San Remo Gluten Free Pasta has that delicious ‘al dente’
taste and texture you only find in good pasta. And it’s not
only gluten free, it’s also free of wheat, dairy and yeast.
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The Gluten Free Chef
Jimmy Boswell– known internationally as the Gluten Free Chef – started cooking at the age of five and with his half Sicilian heritage he has a very seasonal fresh approach to his cooking and creates dishes that are family friendly.
Mr Boswell is a chef, cookbook author, food writer, blogger who released his first cookbook in July 2012 titled ‘The New Zealand Gluten-Free Cookbook’.
When he isn’t developing gluten free recipes, the popular chef and food writer is a presenter at food shows, on TV and speaking at the New Zealand Gluten Free and Allergy Shows.
Jimmy is a long-time user of San Remo pasta because of its consistently excellent taste and texture.
“People can live gluten free with ease and still enjoy lots of taste; and because pasta provides quick to plate meals it can maintain its place in homes and remain a popular meal option for busy parents with families,” Mr Boswell said.
“In my household one of the favourite meals is herbed lamb meat balls served with my family’s Sicilian tomato sauce and San Remo gluten free pasta. I look forward to sharing that and many other recipes in my new role.”
Cooking Perfect San Remo Gluten Free Pasta
Written for San Remo Pasta by Chef Jimmy Boswell (The Gluten Free Chef)
At food shows and cooking classes I always get asked how to cook Gluten Free pasta. My short answer to people is to keep an eye on the cooking time and to stir often, even when it’s been cooking for a while.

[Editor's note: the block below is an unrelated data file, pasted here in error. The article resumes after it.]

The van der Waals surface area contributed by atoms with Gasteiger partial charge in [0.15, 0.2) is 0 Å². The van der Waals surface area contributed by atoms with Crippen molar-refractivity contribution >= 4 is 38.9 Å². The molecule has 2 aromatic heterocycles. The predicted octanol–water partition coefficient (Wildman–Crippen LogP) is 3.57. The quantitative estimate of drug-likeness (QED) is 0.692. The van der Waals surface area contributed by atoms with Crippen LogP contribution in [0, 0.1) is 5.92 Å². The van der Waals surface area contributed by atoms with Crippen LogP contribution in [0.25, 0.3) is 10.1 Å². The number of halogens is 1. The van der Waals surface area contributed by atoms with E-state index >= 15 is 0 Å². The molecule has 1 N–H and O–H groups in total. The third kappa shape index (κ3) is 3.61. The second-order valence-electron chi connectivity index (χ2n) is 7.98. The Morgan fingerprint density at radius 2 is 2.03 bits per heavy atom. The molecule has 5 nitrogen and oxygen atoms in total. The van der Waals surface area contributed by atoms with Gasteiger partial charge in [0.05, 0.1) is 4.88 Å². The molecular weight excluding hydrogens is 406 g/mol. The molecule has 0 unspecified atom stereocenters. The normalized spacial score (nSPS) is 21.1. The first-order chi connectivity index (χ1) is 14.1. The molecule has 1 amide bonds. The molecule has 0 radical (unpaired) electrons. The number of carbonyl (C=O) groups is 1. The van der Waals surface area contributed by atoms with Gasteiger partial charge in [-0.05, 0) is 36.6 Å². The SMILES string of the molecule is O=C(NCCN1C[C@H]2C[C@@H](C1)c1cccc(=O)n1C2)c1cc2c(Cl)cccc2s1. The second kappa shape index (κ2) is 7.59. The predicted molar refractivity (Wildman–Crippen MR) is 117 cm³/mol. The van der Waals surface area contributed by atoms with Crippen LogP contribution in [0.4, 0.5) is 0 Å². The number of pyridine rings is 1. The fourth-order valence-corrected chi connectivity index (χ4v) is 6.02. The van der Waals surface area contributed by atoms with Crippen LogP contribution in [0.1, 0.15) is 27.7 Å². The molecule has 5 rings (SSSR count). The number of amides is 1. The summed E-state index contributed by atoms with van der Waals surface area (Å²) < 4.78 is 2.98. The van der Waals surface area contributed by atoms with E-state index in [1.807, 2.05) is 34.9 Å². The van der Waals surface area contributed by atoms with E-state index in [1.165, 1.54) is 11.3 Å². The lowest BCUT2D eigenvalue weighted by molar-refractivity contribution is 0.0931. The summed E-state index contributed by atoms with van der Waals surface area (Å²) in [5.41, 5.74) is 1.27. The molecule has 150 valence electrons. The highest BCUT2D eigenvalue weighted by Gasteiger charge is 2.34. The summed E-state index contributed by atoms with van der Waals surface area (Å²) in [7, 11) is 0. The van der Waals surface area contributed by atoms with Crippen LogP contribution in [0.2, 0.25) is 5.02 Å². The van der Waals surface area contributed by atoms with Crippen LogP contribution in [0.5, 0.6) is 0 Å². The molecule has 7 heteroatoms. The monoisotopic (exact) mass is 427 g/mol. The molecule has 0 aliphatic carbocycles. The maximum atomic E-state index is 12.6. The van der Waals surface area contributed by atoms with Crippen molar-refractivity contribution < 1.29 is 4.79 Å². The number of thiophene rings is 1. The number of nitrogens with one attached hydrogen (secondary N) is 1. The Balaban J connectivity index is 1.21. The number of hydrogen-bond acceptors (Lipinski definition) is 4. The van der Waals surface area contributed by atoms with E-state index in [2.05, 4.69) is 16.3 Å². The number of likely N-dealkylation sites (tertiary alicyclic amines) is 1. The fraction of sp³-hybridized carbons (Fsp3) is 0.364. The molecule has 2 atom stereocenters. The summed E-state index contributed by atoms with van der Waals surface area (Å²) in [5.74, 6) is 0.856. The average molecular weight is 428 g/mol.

I have found that Gluten Free pasta overcooks a lot quicker than standard pasta and only has a window of about 1 minute from when it becomes al dente to when it can be over cooked.
Cooking Gluten Free Pasta.
Bring well salted water to a rolling boil in a large pot over a high heat. Add your selected San Remo dried pasta. Stir to make sure none of the pasta is sticking to the bottom of the pot (or to itself). Continue to boil on high heat, stirring 3-4 times while the water is coming back to a boil (about 2 minutes).
When it begins to bubble vigorously and to foam (another 2-3 minutes, depending upon the size & shape of the pasta), turn down the heat a bit to keep the pot from boiling over.
Once the pasta water has foamed considerably, begin stirring the pasta more frequently and checking the pasta for when it is al dente. I always check the suggested cooking time of the pasta and check it at 2 minutes and then 1 minute before the suggested minimum cooking time that is detailed on the packet.
I do this so I can make sure I catch the pasta when it is just about al dente. Remember than when you are straining it, the pasta will still continue to cook with the residual heat in the pasta.
Once it is just al dente remove the pot from the heat and drain off all the pasta water. Rinse the pasta with warm water from your kettle (or cold tap water if you are serving the pasta cold), then toss with oil or butter to ensure that the pasta doesn’t stick to itself.
If not serving immediately, place into a lightly oiled bowl and cover tightly with plastic wrap until ready to serve. Store any leftovers in a tightly sealed container in the refrigerator.